As always, there are a variety of subplots happening simultaneously. Season five shows no signs of slowing down or deviating from what makes it a consistently strong show. Jackie is the erratic emotional core. Orbiting around her are a bunch of loveable misfits that infuse the show with an intoxicating dark humor that is pretty rare in TV nowadays. Blending the darkly dramatic with the upbeat humor is a 'Nurse Jackie' trademark and season five is no exception.
Blu-ray: Vital Disc Stats
This season comes with two 50GB Blu-rays, packaged in a standard keepcase. Inside is an episode list insert, an ad for season six, and a shameless promotion flyer for Lionsgate BeFit on YouTube. The case indicates that this is a Region A only release.
As with past seasons of the show, season five features a non-descript sterile looking presentation. Much of the show is spent within the confines of a drab ER lit by fluorescent lighting, so there isn't much pizazz to the visuals overall. Though, what's there is always clear and free of the distracting noise that plagued the first season.
The 1080p AVC-encoded image provides strong contrast, a high-level of detail, and clarity which matches most of the previous season releases. Season five rarely has any visually stunning moments. Instead it carries on from scene to scene with solid, unwavering visuals. Artifcating is kept at bay. Aliasing and banding, while present infrequently, are kept to a bare minimum. If you've enjoyed how 'Nurse Jackie' has looked on Blu-ray over the past few years, then season five will fit in well with you collection.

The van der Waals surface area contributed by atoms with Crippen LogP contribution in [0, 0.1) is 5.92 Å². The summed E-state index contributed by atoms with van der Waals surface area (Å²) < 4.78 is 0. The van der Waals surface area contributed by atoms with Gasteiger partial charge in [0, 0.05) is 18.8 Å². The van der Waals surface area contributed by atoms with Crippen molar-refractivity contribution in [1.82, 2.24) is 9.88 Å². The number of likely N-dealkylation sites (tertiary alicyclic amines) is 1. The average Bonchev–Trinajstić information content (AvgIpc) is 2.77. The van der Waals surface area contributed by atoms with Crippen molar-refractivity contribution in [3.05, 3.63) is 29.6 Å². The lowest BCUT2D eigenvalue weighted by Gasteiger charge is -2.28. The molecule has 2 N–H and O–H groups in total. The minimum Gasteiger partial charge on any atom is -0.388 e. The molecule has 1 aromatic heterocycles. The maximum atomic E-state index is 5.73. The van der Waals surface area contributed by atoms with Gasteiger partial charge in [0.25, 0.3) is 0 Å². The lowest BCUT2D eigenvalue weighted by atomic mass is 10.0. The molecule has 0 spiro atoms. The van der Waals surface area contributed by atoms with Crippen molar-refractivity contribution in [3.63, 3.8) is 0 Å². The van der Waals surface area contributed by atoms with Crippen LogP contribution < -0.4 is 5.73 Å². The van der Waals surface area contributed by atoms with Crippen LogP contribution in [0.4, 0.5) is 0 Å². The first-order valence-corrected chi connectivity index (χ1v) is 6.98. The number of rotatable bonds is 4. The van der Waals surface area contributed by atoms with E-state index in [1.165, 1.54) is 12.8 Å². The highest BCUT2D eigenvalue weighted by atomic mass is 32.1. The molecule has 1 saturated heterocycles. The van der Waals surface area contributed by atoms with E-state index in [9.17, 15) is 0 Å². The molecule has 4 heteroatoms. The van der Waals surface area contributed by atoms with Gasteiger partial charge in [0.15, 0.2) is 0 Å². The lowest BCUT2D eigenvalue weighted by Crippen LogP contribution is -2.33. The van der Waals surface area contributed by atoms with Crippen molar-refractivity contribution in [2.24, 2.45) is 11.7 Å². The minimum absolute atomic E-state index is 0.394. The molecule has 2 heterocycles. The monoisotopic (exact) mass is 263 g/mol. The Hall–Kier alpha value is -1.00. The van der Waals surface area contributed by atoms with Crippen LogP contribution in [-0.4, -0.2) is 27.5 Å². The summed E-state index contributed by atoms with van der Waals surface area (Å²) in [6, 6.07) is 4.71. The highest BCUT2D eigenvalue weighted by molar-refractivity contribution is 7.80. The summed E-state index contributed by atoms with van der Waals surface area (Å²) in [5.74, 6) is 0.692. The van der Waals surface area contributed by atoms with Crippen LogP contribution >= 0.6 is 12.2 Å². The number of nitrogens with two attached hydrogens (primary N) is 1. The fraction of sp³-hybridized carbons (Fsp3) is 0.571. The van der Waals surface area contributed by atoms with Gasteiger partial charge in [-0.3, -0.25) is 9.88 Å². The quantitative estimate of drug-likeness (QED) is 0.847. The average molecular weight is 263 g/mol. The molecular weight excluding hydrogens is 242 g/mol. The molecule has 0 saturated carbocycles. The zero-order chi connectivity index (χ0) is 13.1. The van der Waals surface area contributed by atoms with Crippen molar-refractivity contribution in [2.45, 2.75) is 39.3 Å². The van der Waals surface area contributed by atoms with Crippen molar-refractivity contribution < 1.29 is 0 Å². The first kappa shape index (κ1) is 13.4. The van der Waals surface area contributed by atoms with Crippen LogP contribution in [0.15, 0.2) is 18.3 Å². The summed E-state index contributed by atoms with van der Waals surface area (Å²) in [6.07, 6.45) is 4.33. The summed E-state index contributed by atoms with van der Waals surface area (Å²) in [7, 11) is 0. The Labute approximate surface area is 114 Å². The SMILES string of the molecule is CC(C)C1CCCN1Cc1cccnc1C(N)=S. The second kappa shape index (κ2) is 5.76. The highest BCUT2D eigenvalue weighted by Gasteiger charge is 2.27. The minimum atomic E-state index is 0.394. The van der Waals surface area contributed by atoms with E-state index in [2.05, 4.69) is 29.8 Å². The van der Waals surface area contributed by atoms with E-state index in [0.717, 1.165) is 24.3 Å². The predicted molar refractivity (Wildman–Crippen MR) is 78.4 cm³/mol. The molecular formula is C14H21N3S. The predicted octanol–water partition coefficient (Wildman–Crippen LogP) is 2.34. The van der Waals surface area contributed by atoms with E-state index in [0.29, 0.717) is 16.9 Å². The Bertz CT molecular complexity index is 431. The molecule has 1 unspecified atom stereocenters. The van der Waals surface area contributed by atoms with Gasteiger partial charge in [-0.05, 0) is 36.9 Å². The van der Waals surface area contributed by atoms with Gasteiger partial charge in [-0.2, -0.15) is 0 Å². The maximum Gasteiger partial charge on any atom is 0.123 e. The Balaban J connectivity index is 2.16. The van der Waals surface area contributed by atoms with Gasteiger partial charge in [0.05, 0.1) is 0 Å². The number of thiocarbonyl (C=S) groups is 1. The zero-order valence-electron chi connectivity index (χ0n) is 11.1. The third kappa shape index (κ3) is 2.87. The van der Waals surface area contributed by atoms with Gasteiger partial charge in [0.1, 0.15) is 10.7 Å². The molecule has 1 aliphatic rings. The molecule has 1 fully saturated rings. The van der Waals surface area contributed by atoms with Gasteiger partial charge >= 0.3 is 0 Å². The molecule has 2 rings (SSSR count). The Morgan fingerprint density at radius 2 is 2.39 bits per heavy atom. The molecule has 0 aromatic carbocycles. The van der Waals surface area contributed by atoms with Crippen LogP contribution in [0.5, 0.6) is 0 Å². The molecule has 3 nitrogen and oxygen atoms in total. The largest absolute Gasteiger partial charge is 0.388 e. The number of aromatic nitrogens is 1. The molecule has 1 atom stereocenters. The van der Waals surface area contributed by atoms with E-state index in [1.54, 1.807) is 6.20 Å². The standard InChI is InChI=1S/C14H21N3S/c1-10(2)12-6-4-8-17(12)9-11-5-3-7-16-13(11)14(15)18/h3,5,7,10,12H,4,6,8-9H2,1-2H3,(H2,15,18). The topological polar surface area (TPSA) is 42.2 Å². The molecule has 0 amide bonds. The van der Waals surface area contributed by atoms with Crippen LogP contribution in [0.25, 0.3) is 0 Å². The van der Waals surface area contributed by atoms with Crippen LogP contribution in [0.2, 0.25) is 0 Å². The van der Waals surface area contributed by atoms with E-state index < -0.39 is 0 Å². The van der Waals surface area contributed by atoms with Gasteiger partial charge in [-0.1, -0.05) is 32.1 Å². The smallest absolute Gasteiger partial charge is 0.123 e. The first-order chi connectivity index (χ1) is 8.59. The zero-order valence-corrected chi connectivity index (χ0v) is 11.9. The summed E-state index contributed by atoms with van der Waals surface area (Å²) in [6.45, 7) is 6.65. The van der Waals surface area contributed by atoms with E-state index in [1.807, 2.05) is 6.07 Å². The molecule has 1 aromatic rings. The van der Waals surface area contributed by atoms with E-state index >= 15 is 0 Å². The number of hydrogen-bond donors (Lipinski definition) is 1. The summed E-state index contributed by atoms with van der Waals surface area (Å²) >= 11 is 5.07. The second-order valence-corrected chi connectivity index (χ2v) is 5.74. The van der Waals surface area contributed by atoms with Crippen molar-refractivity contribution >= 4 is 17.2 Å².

Lionsgate is still releasing 'Nurse Jackie' with 7.1 DTS-HD Master Audio mixes. Yeah, it's a little strange seeing that 90-percent of the show's sound is focused front and center. By its nature it's a dialogue-heavy show. Though you have to commend Lionsgate for sticking with the 7.1 mix even though this is a show that could sound just as good with a 5.1 mix.
Up front voices are nearly pristine. There's rarely a time where dialogue is lost, even in the busy ER. The side speakers do pick up some ambient noise in the ER as people are hustling about, but that's really all they're used for. Same with the rear speakers, which are used occasionally as scene indicators. The ER and city streets the rear speakers are lively with light atmospheric sounds. Whenever the show shifts to more intimate settings, like inside someone's home, the rear and side speakers are all but silent. The sub-woofer really only gets any work during the show's theme song and soundtrack. There are a few LFE-worthy moments in the series, but not any real standouts that warrant mentioning. It's a strong mix, though it's nothing to get overly excited about.
'Nurse Jackie' has always been one of the more reliable, unsung shows on television. I would never have thought it would make it as far as it has. Its fans are loyal though. There aren't too many shows out there that tackle so much drama, while packing in so much comedy all at the same time, and in half-hour segments. Season five is every bit as watchable as past seasons. The arcs and characters are progressing. To what, well we don't yet know. I for one will be tuning into season six to find out.